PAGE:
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Sep 13, 2010, 2:56 AM

Post #1 of 4 (1212 views)
Subtraction Can't Post


I'm completely baffled with this. It seems simple enough - all I am trying to do is subtract one number from another in a perl script, and its giving me wacky results.

$q = "2605.2397";

$w = "2605.2197";

$r = ($q - $w);

Even I can see that $r should be 0.02. Why does Perl give me 0.0199999999999818? Or have I gone mental?

I dont really want to truncate or round the numbers - I have a huge list of depth points in a file and am trying to see if it has a consistent sample rate.

Many thanks for any help!



Sep 13, 2010, 4:02 AM

Post #2 of 4 (1207 views)
Re: [jonny5509] Subtraction [In reply to] Can't Post

See the FAQ: perldoc -q Why am I getting long decimals
Good Luck,


Sep 13, 2010, 4:32 AM

Post #3 of 4 (1204 views)
Re: [BillKSmith] Subtraction [In reply to] Can't Post

Ah I see, thanks for that Bill.

Is that true for all programming languages then? It must cause problems - I have files with thousands of depth points (from oil well logging), and need to know that each depth point has a standard increment (eg each progressive depth point might be 0.1524m deeper than the previous one). If just one depth point in the file is 0.15240001m deeper, the file has an irregular sample rate and is then difficult to deal with. If every depth point increases by exactly 0.1524, then its regularly sampled.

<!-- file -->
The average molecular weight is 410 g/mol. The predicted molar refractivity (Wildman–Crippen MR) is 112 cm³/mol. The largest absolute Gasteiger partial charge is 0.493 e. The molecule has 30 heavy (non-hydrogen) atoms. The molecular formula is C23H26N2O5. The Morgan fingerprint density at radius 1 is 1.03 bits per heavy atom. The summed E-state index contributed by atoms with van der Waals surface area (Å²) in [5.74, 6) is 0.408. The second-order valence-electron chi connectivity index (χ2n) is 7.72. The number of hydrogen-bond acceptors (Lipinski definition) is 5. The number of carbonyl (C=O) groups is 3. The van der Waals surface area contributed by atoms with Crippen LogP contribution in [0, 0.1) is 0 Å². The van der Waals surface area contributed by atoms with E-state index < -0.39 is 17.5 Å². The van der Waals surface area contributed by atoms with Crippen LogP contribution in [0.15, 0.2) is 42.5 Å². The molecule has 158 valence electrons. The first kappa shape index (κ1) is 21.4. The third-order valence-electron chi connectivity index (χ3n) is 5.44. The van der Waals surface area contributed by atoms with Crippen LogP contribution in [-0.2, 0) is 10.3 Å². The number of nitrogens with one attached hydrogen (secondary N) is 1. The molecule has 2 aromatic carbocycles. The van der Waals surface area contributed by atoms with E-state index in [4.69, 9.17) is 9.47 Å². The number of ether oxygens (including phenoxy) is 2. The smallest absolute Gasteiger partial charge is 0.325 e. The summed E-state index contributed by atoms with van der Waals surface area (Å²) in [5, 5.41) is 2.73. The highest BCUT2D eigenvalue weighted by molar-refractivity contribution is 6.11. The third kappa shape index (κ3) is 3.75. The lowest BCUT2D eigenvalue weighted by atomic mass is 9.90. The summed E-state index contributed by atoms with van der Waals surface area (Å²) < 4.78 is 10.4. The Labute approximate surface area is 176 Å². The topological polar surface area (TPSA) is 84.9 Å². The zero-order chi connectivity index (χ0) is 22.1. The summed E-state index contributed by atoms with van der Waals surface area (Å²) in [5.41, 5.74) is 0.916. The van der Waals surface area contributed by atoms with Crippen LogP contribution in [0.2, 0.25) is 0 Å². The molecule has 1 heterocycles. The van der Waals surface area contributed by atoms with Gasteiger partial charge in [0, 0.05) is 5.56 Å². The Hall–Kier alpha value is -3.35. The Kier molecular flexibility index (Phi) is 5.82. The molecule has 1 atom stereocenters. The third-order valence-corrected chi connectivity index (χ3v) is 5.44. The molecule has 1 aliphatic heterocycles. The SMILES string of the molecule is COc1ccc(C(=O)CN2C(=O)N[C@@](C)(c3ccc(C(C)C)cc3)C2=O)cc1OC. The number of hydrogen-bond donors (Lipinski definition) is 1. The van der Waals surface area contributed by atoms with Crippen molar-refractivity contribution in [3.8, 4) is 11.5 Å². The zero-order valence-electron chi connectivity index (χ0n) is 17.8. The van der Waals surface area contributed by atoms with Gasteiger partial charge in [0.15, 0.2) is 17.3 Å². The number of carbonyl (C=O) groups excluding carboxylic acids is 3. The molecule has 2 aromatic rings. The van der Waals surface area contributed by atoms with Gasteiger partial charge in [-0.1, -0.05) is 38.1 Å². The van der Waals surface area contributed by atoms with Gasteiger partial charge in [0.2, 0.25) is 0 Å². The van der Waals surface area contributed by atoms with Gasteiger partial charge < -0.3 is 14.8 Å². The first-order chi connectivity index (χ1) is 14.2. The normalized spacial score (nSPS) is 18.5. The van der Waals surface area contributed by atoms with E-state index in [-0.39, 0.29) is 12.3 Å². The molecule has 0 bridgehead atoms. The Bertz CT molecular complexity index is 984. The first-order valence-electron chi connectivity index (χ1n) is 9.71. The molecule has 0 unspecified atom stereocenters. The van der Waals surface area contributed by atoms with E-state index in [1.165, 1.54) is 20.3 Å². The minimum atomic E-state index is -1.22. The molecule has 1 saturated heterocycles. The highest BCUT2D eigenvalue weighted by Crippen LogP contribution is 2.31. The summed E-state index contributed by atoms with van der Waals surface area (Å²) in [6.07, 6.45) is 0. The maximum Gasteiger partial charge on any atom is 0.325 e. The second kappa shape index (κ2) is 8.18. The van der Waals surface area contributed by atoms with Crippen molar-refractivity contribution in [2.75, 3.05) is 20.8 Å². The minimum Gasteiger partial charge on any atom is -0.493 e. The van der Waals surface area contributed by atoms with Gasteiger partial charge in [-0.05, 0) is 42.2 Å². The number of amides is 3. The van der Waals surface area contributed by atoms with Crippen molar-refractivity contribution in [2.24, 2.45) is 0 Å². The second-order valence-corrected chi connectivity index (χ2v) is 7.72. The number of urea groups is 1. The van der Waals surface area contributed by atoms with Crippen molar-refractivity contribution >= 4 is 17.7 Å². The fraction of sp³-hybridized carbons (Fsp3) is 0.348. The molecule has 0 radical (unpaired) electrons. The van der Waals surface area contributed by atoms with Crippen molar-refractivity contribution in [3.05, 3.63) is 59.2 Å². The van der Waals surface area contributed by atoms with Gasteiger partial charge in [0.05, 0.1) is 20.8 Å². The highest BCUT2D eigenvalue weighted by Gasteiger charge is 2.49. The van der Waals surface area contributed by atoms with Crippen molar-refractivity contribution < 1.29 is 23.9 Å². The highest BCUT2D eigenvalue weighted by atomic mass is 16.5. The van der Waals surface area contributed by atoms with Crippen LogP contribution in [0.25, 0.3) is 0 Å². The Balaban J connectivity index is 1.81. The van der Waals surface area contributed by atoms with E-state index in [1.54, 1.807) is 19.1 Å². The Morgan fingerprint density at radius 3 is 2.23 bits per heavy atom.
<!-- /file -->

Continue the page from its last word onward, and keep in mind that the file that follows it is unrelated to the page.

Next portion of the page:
If I was to printf to four decimal places, I wouldnt know that the above depth point of 0.15240001m was irregular, but if I dont printf, Perl wont give me the true depth increment. Surely this has been dealt with by now, it must appply to a million things!




Sep 13, 2010, 5:52 AM

Post #4 of 4 (1198 views)
Re: [jonny5509] Subtraction [In reply to] Can't Post

There's a whole field of mathematics devoted to this problem. It's called Numerical Analysis.

If you need precision to 8 places, then set up printf to so you can see 8 places. Also, what good is such precision if it's greater than your error in measurement?

You can also set up Perl for even more precision. See `perldoc bigrat` and `perldoc Math::BigRat`.


I love Perl; it's the only language where you can bless your thingy.

Perl documentation is available at The list of standard modules and pragmatics is available in perlmodlib.

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